As SEOs, it’s all too easy to find yourself always parroting the “quality over quantity” pitch.  We all want that to be true.  But my experience has been that quantity of ridiculous, virtually useless citations, particularly “unstructured” citations (e.g. UGC pages that contain a business’ NAP + keywords) can still move the needle for local keywords.

At some point this tactic may stop working – and the most sustainable SEO still relies on quality all around – but as Nyagoslav says “Unfortunately” quantity too often trumps quality.

→ 1 CommentTags: Local Data
Posted by Andrew Shotland

Local Search Job Candidate of the Month: Robert Collins

October 14th, 2013

From time to time, I like to post high quality candidates who are in the local search job market.  It seems like this blog’s readership is often on the hunt for experienced people who can get the job done.  With that it mind, I proudly present Robert Collins, GM of Surewest Media, one of the West Coast’s largest YP companies.  I’ll let Robert’s LinkedIN profile do the talking:

Robert Collins

“Senior Sales & Operations Executive with demonstrated track record driving exceptional revenue growth and creating highly profitable organizations within multimedia publishing companies.”

I have had the pleasure of working with Robert over the years and I give him an unfiltered 5 stars.  If you are looking for SMB Sales help, he’s your guy. And if you are looking for Myrtle Beach, SC…(it’s a test).

You can contact him via LinkedIN or ping me if you want an intro.

And if you are in the market, either looking for a job or looking to hire someone, let me know.

→ No CommentsTags: Local Search Jobs
Posted by Andrew Shotland

Part-Time SEO Job in the Bay Area

October 11th, 2013

Hey readers,

Local SEO Guide is looking for help in the Bay Area from someone who has experience in “big SEO data” analysis – don’t be intimidated – we’re talking about taking data from various tools and interpreting it into actionable recommendations.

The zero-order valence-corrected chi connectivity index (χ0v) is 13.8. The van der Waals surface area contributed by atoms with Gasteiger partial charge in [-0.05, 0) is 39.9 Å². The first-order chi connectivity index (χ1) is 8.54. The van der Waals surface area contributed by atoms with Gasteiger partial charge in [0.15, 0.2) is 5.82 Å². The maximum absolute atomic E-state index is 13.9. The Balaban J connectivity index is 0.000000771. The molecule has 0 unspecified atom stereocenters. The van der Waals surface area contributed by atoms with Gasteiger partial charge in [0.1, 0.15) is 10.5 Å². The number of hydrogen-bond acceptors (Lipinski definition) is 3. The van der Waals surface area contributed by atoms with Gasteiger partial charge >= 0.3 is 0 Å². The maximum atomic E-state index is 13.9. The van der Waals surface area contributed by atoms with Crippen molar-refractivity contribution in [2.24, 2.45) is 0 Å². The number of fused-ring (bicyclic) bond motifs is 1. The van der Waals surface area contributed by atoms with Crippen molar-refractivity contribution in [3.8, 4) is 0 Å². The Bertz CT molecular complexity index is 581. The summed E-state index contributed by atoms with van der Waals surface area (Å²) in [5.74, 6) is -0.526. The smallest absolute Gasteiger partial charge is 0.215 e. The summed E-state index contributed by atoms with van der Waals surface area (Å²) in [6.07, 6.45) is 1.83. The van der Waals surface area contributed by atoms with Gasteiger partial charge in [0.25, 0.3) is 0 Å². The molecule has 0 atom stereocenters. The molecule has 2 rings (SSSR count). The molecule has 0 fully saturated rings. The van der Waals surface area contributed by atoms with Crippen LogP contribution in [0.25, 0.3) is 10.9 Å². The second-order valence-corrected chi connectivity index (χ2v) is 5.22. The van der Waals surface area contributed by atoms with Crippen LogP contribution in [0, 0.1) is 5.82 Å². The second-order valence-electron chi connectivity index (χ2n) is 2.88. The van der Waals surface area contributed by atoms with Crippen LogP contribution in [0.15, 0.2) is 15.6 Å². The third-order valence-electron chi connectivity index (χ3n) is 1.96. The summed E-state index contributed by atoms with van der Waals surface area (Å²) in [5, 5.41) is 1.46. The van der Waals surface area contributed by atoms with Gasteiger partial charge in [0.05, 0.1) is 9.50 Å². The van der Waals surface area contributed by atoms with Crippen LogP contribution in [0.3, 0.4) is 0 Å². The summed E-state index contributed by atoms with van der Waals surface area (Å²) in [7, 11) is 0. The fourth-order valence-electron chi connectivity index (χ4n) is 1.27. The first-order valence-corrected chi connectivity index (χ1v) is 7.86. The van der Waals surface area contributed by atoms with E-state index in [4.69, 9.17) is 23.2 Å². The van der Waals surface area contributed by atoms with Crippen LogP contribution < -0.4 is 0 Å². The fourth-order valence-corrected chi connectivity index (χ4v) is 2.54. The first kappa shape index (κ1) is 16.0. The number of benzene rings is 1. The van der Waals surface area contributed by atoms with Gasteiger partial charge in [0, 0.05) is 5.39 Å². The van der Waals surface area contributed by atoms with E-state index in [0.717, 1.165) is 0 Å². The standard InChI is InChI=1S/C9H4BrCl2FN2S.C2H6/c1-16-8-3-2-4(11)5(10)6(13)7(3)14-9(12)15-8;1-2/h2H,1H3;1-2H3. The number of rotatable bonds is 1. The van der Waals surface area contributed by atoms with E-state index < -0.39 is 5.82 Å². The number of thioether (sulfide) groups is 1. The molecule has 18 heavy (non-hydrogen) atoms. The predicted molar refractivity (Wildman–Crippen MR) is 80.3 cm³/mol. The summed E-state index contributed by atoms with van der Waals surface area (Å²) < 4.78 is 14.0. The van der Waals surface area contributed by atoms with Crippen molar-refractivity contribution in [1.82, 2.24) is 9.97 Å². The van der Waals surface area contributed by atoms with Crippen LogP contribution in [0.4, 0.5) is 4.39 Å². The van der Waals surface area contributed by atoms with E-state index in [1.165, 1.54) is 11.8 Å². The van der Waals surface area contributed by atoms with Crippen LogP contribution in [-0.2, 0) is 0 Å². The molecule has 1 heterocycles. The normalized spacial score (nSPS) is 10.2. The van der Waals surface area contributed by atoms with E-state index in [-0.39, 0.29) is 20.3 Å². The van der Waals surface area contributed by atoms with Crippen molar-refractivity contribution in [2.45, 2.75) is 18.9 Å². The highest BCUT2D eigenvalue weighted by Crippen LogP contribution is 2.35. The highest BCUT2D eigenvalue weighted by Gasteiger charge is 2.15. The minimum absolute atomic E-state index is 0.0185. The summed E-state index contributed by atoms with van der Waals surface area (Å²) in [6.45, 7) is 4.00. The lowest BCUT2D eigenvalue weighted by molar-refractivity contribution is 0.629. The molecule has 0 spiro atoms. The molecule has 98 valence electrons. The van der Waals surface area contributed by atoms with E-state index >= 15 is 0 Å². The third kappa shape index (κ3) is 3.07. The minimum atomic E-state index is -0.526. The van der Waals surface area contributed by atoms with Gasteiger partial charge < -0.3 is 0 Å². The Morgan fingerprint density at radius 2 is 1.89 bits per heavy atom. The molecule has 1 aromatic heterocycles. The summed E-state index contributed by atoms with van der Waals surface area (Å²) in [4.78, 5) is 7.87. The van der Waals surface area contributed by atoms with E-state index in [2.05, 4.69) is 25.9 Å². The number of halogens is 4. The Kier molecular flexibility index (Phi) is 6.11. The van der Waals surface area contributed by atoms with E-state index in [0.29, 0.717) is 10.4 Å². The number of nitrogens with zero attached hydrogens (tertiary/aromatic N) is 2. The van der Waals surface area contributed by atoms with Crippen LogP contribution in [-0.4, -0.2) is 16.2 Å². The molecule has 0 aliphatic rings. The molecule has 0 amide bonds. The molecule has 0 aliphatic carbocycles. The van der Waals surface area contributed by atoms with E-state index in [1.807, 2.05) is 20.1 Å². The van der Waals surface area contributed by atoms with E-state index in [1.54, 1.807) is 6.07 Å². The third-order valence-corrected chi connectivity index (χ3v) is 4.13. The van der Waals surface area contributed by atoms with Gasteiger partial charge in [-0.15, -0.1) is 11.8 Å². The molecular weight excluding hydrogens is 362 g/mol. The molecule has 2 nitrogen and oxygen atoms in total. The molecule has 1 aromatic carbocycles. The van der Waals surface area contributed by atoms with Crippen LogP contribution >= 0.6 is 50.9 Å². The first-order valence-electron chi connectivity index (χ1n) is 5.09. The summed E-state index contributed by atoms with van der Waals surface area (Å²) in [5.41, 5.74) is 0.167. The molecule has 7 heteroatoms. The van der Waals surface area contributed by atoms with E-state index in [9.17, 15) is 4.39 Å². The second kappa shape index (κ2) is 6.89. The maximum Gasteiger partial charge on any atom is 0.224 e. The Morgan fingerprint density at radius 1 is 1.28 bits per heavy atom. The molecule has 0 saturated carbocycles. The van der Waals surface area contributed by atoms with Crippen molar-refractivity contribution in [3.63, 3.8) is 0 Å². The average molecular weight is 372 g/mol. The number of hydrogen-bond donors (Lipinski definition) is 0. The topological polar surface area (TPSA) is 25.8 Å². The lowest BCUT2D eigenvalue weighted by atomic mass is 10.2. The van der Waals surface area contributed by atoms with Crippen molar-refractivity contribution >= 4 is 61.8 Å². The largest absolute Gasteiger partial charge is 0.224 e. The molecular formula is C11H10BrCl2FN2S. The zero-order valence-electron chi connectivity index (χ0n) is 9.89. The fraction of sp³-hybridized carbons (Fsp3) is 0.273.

You must be located in the Bay Area. We will not relocate you for this position.

This is a long-term assignment and could lead to full-time employment, if we’re mutually interested. Perfect for an independent consultant looking to pick up some steady work.

Interested?  Contact me here.

 

→ No CommentsTags: SEO Jobs
Posted by Andrew Shotland

NY Attorney General’s Fake Reviews Sting Exposes Bad Client Screening Practices by SEOs

September 23rd, 2013

Operation_Snowbird

NEW YORK — Attorney General Eric T. Schneiderman today announced that 19 companies had agreed to cease their practice of writing fake online reviews for businesses and to pay more than $350,000 in penalties. “Operation Clean Turf,” a year-long undercover investigation into the reputation management industry, the manipulation of consumer-review websites, and the practice of astroturfing, found that companies had flooded the Internet with fake consumer reviews on websites such as Yelp, Google Local, and CitySearch.  This operation also uncovered that many agencies selling SEO services do not know how to screen potential clients.

Posing as the owner of a yogurt shop in Brooklyn, representatives from Attorney General Schneiderman’s office called the leading SEO companies in New York to request assistance in combating negative reviews on consumer-review websites.  During these calls, representatives from some of these companies offered to write fake reviews of the yogurt shop and post them on consumer-review websites such as Yelp.com, Google Local and Citysearch.com, as part of their reputation management services.

“While engaging in the practice of writing fake online reviews is reprehensible,” Attorney General Schneiderman said, “What’s really amazing is how these so-called ‘reputation management experts’ couldn’t easily figure out that the yogurt shop was a fake business.”

The Attorney General’s office has released the following set of recommendations for SEO agencies to follow any time they get a call from a business requesting a fake review program:

  • Search Google for the business’ name in quotes.  If there are no results, they could be a fake business.